Now we have to get a domain for our drone instance.

Option 1: Use your subdomain as it is nice and secure (with free Let's Encrypt https certificate).

You might want to configure the subdomain in your company/own domain for a build server. This automatically generates a built-in Let's Encrypt SSL certificate (feature included in Drone container) so your Drone will work over https.
For this, you only have to get a domain, such as mycompany.com and then in the DNS setup of your domain just add one A record with a name drone, which will point to the noted IP – in my case 3.126.16.204. So your drone portal will be hosted on drone.mycompany.com.
For example, I will use drone.devforth.io, which is hosted in CloudFlare DNS (without CloudFlare proxy).

Option 2: Less secure (http) using Amazon public domain instead of own subdomain.

If you don't have your own domain or access to its DNS settings, the simplest solution will be using the built-in Public DNS domain of your instance provided by Amazon. Go to Services → EC2 → Instances find yours in the list, click on it and find Public DNS (IPv4)

For me, this domain will be ec2-3-126-16-204.eu-central-1.compute.amazonaws.com. To check you should see the noted IP in this domain. This endpoint can be used with the HTTP URL scheme.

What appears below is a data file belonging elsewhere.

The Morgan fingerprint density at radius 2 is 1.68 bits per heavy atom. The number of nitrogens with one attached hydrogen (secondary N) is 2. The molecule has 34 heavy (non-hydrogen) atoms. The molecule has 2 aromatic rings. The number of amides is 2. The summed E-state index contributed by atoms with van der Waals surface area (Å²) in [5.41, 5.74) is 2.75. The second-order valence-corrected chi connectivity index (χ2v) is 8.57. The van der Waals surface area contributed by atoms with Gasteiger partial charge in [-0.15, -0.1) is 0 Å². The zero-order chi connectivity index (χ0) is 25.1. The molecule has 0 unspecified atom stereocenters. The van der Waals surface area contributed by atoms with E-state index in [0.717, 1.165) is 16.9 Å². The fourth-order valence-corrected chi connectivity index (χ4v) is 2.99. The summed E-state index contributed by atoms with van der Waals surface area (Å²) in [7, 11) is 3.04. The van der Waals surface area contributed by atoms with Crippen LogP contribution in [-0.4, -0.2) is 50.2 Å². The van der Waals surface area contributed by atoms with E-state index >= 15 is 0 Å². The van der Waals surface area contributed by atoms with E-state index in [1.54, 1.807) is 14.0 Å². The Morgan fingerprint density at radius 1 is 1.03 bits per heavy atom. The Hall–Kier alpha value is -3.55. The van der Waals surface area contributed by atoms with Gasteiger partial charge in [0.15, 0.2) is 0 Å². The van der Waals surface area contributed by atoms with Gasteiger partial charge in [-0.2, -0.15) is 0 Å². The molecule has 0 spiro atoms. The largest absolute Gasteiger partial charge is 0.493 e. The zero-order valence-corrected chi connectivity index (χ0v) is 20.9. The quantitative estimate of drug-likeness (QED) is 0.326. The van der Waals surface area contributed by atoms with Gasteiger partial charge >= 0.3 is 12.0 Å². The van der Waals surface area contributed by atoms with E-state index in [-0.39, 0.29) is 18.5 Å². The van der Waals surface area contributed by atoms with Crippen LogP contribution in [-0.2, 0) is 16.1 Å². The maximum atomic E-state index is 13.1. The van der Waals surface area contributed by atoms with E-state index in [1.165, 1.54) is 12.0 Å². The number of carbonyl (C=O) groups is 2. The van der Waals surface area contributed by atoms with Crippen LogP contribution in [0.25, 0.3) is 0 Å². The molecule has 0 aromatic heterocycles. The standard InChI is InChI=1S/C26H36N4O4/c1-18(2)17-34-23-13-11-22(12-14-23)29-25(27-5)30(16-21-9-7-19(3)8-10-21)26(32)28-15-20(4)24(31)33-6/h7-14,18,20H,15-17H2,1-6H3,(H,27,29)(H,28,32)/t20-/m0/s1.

Install Docker & Docker Compose to EC2 Machine

1. Using bash command line, navigate to the directory with a drone-kp.pem key, move it to home (or another preferred dir) and change permission to the file by running the following commands in a terminal:

mv drone-kp.pem ~/drone-kp.pem
chmod 700 ~/drone-kp.pem

On Linux/MacOS you can use a native terminal emulator, while on Windows 10 we recommend using WSL Ubuntu (or at least Git Bash).

2. Connect to EC2 instance with SSH:

ssh -i ~/drone-kp.pem [email protected]

Instead of ec2-3-126-16-204.eu-central-1.compute.amazonaws.com, use your domain. Now you should see the Ubuntu prompt in a terminal, so you are inside of it!

3. Now we need to install docker software: